charlie
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  16. #16
    Boolit Buddy
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    In my experiences with NOE molds is after a good cleaning when new, it still takes several casting sessions of above 775 degrees to get good boolits. My sessions are not less than 250 boolits from a four or more cavity mold. I have never found a way around this. I usually cast a couple hundred the first time and increase by 100 each after that. I have had some molds through good on the third session and some takes a couple more. Some Lee molds are the same and some are not. Accurate molds will calm down after one good casting session most of the time.
    Tony

  17. #17
    Boolit Master Sasquatch-1's Avatar
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    First off, is the wrinkle in the same spot every time? If so I find that this is usually a sign of grease or oil in the mold. I usually pour a few bullets with the sprue plate open and pour very slowly to allow the buildup to burn off. I usually get this problem when I use wax to lube the sprue pivot point.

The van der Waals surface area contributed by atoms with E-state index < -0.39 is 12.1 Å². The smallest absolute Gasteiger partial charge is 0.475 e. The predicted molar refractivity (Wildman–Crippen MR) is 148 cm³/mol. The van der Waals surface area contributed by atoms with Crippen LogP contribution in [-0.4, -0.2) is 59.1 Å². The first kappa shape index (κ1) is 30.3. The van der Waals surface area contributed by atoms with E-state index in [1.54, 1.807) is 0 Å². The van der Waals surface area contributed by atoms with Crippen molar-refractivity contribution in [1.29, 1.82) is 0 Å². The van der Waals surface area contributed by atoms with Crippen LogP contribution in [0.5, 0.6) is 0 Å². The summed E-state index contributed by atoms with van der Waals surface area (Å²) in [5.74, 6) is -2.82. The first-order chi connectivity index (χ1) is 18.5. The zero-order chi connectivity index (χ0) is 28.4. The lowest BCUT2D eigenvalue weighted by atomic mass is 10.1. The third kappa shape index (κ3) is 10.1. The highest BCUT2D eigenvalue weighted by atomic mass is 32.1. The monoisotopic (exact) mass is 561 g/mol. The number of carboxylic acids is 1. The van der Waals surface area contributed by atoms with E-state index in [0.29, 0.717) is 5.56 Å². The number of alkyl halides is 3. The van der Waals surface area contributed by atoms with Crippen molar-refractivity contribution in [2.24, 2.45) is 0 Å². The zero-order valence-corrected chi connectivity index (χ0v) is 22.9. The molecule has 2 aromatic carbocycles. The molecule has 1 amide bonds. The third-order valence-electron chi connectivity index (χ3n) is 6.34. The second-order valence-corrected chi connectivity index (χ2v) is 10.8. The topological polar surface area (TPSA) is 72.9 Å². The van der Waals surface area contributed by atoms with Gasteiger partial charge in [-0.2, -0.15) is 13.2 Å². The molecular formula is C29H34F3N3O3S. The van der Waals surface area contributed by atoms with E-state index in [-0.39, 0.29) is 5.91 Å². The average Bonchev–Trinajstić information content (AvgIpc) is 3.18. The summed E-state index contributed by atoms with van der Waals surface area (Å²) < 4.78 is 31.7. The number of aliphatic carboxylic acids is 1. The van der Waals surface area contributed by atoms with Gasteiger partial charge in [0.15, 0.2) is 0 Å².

If not try adding a little tin to the mix in the form of pewter or plumbing solder. It is my understanding that the tin helps break the surface tension.
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  18. #18
    Boolit Master


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    Kudos to OS OK for a terrific post, with pictures of how he gets success.
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  19. #19
    Boolit Master




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    Another thought, if the sprue plate is not hot enough, it will cool the lead before the cavity is filled.
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  20. #20
    Boolit Buddy
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    Yeah sorry, hard to get a good picture of something so small on my phone. The wrinkle isn't in the same spot every time but it is in pretty much the same position on the bullet every time.

    When you check the temperature of a mold, do you just check the outside? Or the inside mating surface I guess is better? Today I want to make sure the mold is getting to 400.